Click Here To Learn More About Jinny Anderson
I am one of those people who tends to live life in stages, at least when it comes to my leisure time activities or spurts of creativity. You have heard of Picasso's blue period? I had one of those, although it was not so much that I painted with blue as it was that I felt blue, which is a colorful euphemism for depressed. Blue period sounds so much better than depressed period though, don't you think? Anyway, I have had all sorts of stages in my life where I focused on one activity or another or decided to learn something entirely new. Sometimes I return to a particular activity after an extended period of time during which I have ignored it altogether; this is the case with knitting and crocheting.
I confess that I was never a really rabid participant in the yarn arts, I learned how to do it and made quite a few afghans and scarves and hats at one time using the most basic of stitches, but I never got into it with any depth or reached any level that could be considered expertise; I just kind of dabbled. This time I decided that I would make it more of a challenge and learn some more complex stitches and techniques; in retrospect, I should have quit while I was ahead.
Historically, I have been pretty good with all kinds of directions, I tend to pay attention to detail and am pretty thorough in most things that I do. I'm a very good seamstress and have no difficulty with even the most complex sewing patterns and directions, and I'm very good at reading blueprints and drafts. I spent years in the Army so I can handle acronyms and was trained in cryptanalysis. With all this in mind, I had trouble understanding why I was driven to crazy frustration by a book full of knitting and crocheting patterns.
To begin with, I absolutely despised the way that crochet and knitting patterns are written. Even with a reference guide I found myself wondering what the heck they are talking about half the time. I started with knitting, which I quickly abandoned since I am surrounded by distractions and I found that I lost track of where I was and picked up and lost stitches and ended up with no idea where they went to or where they came from. I decided to stick with crocheting, which could be unraveled and redone with relative ease. Still, the directions were ridiculous. Since I had learned how to crochet late in life and in a hands-on kind of way, I had never really looked at directions before, so it was all kind of new to me. No one I knew crocheted or knitted when I was a kid growing up in California; there was not a lot of call for things made out of wool. Consequently, this was all new territory for me.
I started out assuming that things in parentheses are done first, like algebra. It seemed like a safe bet. That worked out alright, but I still found myself confused a lot. I would occasionally ask my mother for help understanding what was going on, and she seemed to know what she was doing, but not enough to clarify things. She told me that if she were doing it instead of me, she wouldn't have any problem. She told me that about most things. I told her that if she were doing it instead of me, I wouldn't have any problem.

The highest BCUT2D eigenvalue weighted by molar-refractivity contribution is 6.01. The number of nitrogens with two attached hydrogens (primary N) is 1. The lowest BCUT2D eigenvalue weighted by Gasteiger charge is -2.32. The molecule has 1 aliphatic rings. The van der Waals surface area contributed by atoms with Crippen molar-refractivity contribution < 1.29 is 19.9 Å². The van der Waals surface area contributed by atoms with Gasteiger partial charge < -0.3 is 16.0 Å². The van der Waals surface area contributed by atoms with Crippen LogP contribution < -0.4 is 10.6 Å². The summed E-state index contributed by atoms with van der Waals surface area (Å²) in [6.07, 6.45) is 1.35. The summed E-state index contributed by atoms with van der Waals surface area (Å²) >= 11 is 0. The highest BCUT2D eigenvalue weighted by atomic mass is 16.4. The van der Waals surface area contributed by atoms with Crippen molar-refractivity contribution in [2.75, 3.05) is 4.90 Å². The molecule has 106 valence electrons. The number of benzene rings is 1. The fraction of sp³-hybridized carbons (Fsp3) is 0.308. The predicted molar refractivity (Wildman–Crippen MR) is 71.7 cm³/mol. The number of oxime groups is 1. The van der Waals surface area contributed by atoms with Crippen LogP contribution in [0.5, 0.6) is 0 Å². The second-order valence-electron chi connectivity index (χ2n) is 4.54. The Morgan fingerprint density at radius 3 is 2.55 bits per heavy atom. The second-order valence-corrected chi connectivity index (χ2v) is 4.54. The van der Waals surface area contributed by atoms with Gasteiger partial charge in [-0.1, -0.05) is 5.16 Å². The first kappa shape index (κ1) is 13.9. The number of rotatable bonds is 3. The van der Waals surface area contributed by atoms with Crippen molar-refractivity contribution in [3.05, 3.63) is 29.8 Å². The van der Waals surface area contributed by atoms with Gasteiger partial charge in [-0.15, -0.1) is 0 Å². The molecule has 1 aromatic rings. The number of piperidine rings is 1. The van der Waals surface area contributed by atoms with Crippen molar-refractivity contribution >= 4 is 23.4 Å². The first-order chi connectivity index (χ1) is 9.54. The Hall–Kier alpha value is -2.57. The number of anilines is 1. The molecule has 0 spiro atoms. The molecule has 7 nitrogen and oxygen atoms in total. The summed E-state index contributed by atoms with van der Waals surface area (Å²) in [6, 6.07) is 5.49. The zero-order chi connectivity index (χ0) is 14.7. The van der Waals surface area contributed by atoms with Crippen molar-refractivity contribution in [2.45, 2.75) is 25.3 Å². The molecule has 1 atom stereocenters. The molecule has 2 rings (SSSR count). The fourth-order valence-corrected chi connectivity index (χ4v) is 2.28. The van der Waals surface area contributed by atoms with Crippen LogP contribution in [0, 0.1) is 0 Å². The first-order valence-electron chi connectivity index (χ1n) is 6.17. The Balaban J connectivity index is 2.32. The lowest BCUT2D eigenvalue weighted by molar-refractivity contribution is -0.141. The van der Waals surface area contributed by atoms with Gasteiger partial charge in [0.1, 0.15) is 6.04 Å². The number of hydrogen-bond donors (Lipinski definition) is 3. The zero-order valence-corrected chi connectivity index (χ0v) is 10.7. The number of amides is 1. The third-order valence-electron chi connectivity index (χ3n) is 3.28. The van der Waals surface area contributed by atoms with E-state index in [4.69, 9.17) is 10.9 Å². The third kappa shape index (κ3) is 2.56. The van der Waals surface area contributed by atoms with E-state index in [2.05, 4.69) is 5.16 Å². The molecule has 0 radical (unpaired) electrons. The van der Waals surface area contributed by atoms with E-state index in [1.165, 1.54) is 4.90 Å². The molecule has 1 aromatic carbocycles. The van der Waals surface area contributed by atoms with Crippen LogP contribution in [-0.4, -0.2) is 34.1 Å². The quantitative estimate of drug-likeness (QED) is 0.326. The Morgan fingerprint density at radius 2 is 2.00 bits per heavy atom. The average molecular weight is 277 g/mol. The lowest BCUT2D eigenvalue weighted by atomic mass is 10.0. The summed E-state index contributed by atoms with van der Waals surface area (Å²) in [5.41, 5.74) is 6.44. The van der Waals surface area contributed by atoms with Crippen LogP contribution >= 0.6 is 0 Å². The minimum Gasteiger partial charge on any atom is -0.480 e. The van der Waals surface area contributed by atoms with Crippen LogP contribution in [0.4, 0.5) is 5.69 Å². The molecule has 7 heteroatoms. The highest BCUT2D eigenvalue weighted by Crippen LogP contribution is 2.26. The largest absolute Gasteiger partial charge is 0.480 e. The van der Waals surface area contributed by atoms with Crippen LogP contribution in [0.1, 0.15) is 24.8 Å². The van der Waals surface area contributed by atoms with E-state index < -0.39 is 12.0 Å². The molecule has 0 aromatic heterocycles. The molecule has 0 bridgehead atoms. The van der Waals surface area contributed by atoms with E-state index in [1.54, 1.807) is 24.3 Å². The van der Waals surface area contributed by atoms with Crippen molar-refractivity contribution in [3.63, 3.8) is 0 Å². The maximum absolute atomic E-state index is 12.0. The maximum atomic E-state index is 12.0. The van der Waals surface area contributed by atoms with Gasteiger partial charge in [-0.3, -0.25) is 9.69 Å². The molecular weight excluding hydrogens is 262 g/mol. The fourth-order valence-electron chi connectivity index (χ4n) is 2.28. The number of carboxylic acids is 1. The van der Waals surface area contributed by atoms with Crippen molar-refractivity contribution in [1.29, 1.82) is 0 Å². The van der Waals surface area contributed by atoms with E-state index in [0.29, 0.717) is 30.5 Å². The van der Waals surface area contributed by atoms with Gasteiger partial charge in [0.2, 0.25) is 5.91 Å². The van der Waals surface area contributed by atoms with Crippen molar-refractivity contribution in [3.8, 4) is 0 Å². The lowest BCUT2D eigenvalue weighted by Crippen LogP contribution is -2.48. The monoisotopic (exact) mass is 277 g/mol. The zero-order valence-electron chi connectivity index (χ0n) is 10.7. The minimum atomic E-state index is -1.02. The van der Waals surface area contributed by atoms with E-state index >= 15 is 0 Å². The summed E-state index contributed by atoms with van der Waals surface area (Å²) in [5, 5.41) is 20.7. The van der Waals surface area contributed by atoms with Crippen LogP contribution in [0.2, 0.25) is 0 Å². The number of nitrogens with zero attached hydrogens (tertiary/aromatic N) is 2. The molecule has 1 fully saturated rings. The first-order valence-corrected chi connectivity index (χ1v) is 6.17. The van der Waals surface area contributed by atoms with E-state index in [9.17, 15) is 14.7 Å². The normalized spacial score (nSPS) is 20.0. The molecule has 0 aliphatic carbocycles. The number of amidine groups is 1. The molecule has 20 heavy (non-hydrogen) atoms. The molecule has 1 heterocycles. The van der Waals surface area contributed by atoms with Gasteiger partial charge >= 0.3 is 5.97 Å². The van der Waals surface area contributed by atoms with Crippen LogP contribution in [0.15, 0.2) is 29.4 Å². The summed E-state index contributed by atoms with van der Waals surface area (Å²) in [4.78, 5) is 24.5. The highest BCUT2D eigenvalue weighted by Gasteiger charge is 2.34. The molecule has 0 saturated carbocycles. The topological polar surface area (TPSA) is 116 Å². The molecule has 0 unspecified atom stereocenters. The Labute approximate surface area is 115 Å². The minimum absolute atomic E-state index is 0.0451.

My son, Chuck, came upon me at one point when I was insulting the person who wrote the pattern, her ancestors, and her pets and cursing all her future progeny for 100 generations. He found it all terribly amusing.
“Mom,” he said, “take it easy. It's crocheting, you're not defusing a bomb.”
I pointed out to him that if I were defusing a bomb it would be a piece of cake, the directions would tell me in plain English to cut the green wire and then the red wire. If I had to defuse a bomb with these directions it would be, 'using the green wire, ch 3, dc in the third wire from the last dc, ch2, dc cluster, (sc in the red wire, 2dc, ch5, tr cluster) twice, slip st in the green dc, finish off. We'd all be dead before I figured out what to do.
This all started when a friend of mine, whom I had taught the most basic of crochet stitches, decided that she wanted to do something more complicated and mistakenly assumed that I would be able to figure out the directions and teach her how to do them. I think that she may have overestimated my abilities somewhat. Maybe a lot. I improved, albeit slowly, but I was a long way from making anything that would impress someone who was not even more inept than I was.
Unfortunately, I am one of those people who refuses to back down from a learning challenge, so I continued to grind along at a snail's pace, determined not to be beaten by something that lots of people seem to be able to do without pulling out their hair, putting the skein of yarn down the garbage disposal, or driving a bamboo crochet hook through their own hearts. In the end things happened the way they usually do – I improved vastly with practice. Now I am considered a highly skilled individual with either a crochet hook or a knitting needle, which just goes to prove that practice does indeed make perfect, or at least, a whole lot better than when we started out.
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